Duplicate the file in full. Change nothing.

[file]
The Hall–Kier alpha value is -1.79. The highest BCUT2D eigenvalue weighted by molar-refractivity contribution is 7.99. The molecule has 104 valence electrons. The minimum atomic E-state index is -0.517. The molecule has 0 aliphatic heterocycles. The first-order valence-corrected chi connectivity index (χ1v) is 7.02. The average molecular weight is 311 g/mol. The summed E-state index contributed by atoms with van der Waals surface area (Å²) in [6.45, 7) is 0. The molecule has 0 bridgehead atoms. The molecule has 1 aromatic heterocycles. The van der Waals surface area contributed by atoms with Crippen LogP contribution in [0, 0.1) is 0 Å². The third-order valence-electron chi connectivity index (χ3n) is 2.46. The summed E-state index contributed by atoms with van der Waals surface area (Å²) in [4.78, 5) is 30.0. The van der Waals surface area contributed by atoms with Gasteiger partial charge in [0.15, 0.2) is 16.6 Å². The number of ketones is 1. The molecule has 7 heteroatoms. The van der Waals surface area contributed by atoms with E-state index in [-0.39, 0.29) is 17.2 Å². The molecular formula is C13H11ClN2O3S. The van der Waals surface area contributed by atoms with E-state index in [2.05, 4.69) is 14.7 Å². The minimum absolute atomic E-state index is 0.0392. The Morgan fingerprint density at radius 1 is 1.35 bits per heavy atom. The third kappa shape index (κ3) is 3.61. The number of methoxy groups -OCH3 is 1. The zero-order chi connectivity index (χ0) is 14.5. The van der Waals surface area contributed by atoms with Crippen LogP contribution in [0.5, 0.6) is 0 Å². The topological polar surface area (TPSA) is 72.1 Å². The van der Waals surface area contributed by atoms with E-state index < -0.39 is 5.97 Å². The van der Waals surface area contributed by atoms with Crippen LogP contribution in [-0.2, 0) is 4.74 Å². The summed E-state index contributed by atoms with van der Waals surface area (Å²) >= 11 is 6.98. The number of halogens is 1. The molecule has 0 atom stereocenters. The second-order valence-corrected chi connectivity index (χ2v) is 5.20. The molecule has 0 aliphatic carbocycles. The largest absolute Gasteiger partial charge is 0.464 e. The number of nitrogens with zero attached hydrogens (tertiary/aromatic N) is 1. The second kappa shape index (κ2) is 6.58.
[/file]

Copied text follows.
The Hall–Kier alpha value is -1.79. The highest BCUT2D eigenvalue weighted by molar-refractivity contribution is 7.99. The molecule has 104 valence electrons. The minimum atomic E-state index is -0.517. The molecule has 0 aliphatic heterocycles. The first-order valence-corrected chi connectivity index (χ1v) is 7.02. The average molecular weight is 311 g/mol. The summed E-state index contributed by atoms with van der Waals surface area (Å²) in [6.45, 7) is 0. The molecule has 0 bridgehead atoms. The molecule has 1 aromatic heterocycles. The van der Waals surface area contributed by atoms with Crippen LogP contribution in [0, 0.1) is 0 Å². The third-order valence-electron chi connectivity index (χ3n) is 2.46. The summed E-state index contributed by atoms with van der Waals surface area (Å²) in [4.78, 5) is 30.0. The van der Waals surface area contributed by atoms with Gasteiger partial charge in [0.15, 0.2) is 16.6 Å². The number of ketones is 1. The molecule has 7 heteroatoms. The van der Waals surface area contributed by atoms with E-state index in [-0.39, 0.29) is 17.2 Å². The molecular formula is C13H11ClN2O3S. The van der Waals surface area contributed by atoms with E-state index in [2.05, 4.69) is 14.7 Å². The minimum absolute atomic E-state index is 0.0392. The Morgan fingerprint density at radius 1 is 1.35 bits per heavy atom. The third kappa shape index (κ3) is 3.61. The number of methoxy groups -OCH3 is 1. The zero-order chi connectivity index (χ0) is 14.5. The van der Waals surface area contributed by atoms with Crippen LogP contribution in [0.5, 0.6) is 0 Å². The topological polar surface area (TPSA) is 72.1 Å². The van der Waals surface area contributed by atoms with E-state index < -0.39 is 5.97 Å². The van der Waals surface area contributed by atoms with Crippen LogP contribution in [-0.2, 0) is 4.74 Å². The summed E-state index contributed by atoms with van der Waals surface area (Å²) >= 11 is 6.98. The number of halogens is 1. The molecule has 0 atom stereocenters. The second-order valence-corrected chi connectivity index (χ2v) is 5.20. The molecule has 0 aliphatic carbocycles. The largest absolute Gasteiger partial charge is 0.464 e. The number of nitrogens with zero attached hydrogens (tertiary/aromatic N) is 1. The second kappa shape index (κ2) is 6.58.